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United Way kicks off 'wonderful' campaign
Goal to raise $83,000 for Bryan County programs to help people in need
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Harold Eckhoff of VFW Post 7331 salutes as the colors are retired at the conclusion of the United Way campaign kickoff. - photo by Photo by Paul Floecker

How to help

To learn more about United Way’s fundraising campaign in Bryan County or to get involved, call 459-4111. For more information about the agencies funded by United Way of the Coastal Empire, go to

In the classic movie “It’s a Wonderful Life,” George Bailey sees how different the town of Bedford Falls would have been had he never existed.

Playing off that, Bryan County United Way leaders asked supporters Tuesday to think how their community would be affected if United Way didn’t provide a number of programs and services to help people in need.

“Many lives would fail to receive the services and the resources that they desperately need,” said Kristi Cox, United Way’s Bryan County area director. “It would be a huge loss for our community if the United Way was not here helping fund these different agencies.”

With the theme “It’s a Wonderful Life,” United Way kicked off its 2015 Bryan County fundraising campaign Tuesday at the Richmond Hill City Center with a goal of $83,000. The campaign runs through Nov. 20.

“This is the highest goal we’ve had in Bryan County, and the needs are probably greater than ever before,” said Gregg Schroeder, president of United Way of the Coastal Empire.

“As a community, we can help our neighbors have a wonderful life,” campaign chairman Chris Barr told the crowd in the packed City Center ballroom.

Jennifer Sikes, the counseling director for Consumer Credit Counseling Services, spoke on behalf of agencies supported by United Way contributions. CCCS is a nonprofit organization that provides free financial counseling to anyone who needs it.

“Even though sometimes it’s not a wonderful life for them, your donation makes it wonderful,” she said.

The majority of Consumer Credit Counseling Services’ operating budget comes from United Way funds, Sikes said. She added that, thanks to contributions from the community, the organization will celebrate 50 years in operation in November.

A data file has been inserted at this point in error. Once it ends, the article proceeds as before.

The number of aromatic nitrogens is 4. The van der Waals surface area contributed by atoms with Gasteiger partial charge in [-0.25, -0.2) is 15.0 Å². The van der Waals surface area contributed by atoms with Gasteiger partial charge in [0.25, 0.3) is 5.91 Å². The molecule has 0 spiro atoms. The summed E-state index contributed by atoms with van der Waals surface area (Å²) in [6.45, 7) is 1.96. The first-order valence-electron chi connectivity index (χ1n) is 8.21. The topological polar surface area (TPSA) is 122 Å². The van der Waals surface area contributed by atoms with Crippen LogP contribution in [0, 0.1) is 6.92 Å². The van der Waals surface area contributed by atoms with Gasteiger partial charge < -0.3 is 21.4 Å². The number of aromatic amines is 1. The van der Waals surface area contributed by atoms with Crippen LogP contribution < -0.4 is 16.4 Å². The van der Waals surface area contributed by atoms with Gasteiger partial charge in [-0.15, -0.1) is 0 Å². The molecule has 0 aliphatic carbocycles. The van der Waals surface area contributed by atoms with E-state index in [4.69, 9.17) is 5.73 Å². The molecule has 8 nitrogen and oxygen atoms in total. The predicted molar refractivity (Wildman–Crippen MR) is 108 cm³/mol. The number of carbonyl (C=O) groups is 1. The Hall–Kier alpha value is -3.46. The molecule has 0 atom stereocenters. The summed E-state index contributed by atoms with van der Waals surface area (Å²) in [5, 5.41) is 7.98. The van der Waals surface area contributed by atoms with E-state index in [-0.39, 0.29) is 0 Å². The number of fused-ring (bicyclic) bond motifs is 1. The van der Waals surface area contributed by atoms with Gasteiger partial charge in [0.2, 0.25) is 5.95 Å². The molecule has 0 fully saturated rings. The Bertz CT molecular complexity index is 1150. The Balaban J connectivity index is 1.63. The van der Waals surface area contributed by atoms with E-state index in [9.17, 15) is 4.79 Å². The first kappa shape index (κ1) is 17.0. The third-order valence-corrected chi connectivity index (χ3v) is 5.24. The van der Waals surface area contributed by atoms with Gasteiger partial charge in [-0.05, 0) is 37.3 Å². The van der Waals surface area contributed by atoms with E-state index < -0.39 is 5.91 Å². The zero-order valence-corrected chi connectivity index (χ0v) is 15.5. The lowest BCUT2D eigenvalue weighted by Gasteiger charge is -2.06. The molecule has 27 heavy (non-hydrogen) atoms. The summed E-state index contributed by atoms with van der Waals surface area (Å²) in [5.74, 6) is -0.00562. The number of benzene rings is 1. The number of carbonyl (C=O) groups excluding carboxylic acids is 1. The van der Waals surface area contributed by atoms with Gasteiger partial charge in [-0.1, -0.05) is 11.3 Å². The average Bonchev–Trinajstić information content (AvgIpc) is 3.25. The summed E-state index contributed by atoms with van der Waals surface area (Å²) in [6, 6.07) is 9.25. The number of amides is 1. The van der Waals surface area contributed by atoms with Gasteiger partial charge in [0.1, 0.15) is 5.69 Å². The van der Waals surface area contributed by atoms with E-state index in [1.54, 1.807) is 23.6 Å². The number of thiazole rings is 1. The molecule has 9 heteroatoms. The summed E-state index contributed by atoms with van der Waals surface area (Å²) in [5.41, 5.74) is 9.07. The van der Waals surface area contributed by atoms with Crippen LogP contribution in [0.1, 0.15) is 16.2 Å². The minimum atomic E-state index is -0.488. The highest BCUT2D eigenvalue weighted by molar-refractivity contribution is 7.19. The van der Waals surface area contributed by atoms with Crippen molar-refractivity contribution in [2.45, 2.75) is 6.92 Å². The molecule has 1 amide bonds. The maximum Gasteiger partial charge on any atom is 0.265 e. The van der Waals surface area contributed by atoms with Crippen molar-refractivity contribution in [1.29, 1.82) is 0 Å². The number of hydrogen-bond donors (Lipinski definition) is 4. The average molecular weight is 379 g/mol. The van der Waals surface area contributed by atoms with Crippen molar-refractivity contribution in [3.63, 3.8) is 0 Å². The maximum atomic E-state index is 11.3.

“Every day I come to work, I get the opportunity to help someone,” Sikes said. “I lay my head down at night and feel blessed that I can work for an agency that helps people.”

Proper perspective

Sikes wasn’t alone in expressing how blessed she feels.

Cox explained that, driving home Monday night, she thought about the theme for the United Way campaign that would kick off the following day. She contemplated what “a wonderful life” truly means.

“I live a very blessed life,” she said. “Most of us in here are extremely blessed. We not only have our basic needs met, but a lot of wants and desires as well.”

Cox’s drive ended at her comfortable house. She went home to her loving family.

However, many people in the community are not as fortunate. Cox said she encounters them every day.

“We have people here in Bryan County that don’t have homes,” she said. “We have families that are sleeping in cars with their children. We know this because we work with them.”

Others struggle to have food on the table. A number of local families rely on United Way-funded programs such as emergency food assistance, a mobile food pantry, meals for senior citizens and Backpacks of Love, which provides food on weekends and holidays to children whose only meals might be during the school day.

“Some parents do not know where their child’s next meal is coming from,” Cox said.

Many senior citizens struggle as well. Elderly people often have to choose between paying their electric bill or buying their medication, according to Cox.

“That’s a reality for a lot of our seniors because they’re on fixed incomes,” she said.

To conclude her remarks, Cox returned to the question, “What is a wonderful life?” She referenced a quote attributed to Mother Teresa.

“She said, ‘If you can’t feed a hundred people, then feed just one,’” Cox said. “Every contribution helps.”

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